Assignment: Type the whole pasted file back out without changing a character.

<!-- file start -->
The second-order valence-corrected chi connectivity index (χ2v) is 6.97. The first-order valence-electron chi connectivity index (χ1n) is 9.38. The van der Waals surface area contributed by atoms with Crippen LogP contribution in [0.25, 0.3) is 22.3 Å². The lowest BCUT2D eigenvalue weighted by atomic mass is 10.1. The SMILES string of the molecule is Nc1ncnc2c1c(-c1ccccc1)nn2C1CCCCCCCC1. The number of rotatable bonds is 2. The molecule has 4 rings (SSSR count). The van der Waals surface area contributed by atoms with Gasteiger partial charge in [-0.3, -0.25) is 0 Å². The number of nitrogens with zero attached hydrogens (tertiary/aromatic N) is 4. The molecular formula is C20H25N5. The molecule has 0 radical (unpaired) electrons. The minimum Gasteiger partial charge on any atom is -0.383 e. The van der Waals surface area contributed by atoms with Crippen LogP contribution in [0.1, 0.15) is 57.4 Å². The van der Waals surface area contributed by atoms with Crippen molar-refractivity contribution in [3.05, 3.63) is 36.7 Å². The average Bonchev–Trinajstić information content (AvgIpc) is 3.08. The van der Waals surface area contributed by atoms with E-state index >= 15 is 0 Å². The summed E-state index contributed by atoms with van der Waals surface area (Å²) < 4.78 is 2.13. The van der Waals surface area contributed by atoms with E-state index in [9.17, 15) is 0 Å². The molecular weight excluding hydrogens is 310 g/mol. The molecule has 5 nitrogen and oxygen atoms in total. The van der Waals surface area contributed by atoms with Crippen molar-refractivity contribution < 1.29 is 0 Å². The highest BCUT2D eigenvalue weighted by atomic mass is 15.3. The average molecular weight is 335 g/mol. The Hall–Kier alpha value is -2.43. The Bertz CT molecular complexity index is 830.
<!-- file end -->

The second-order valence-corrected chi connectivity index (χ2v) is 6.97. The first-order valence-electron chi connectivity index (χ1n) is 9.38. The van der Waals surface area contributed by atoms with Crippen LogP contribution in [0.25, 0.3) is 22.3 Å². The lowest BCUT2D eigenvalue weighted by atomic mass is 10.1. The SMILES string of the molecule is Nc1ncnc2c1c(-c1ccccc1)nn2C1CCCCCCCC1. The number of rotatable bonds is 2. The molecule has 4 rings (SSSR count). The van der Waals surface area contributed by atoms with Gasteiger partial charge in [-0.3, -0.25) is 0 Å². The number of nitrogens with zero attached hydrogens (tertiary/aromatic N) is 4. The molecular formula is C20H25N5. The molecule has 0 radical (unpaired) electrons. The minimum Gasteiger partial charge on any atom is -0.383 e. The van der Waals surface area contributed by atoms with Crippen LogP contribution in [0.1, 0.15) is 57.4 Å². The van der Waals surface area contributed by atoms with Crippen molar-refractivity contribution in [3.05, 3.63) is 36.7 Å². The average Bonchev–Trinajstić information content (AvgIpc) is 3.08. The van der Waals surface area contributed by atoms with E-state index >= 15 is 0 Å². The summed E-state index contributed by atoms with van der Waals surface area (Å²) < 4.78 is 2.13. The van der Waals surface area contributed by atoms with E-state index in [9.17, 15) is 0 Å². The molecular weight excluding hydrogens is 310 g/mol. The molecule has 5 nitrogen and oxygen atoms in total. The van der Waals surface area contributed by atoms with Crippen molar-refractivity contribution < 1.29 is 0 Å². The highest BCUT2D eigenvalue weighted by atomic mass is 15.3. The average molecular weight is 335 g/mol. The Hall–Kier alpha value is -2.43. The Bertz CT molecular complexity index is 830.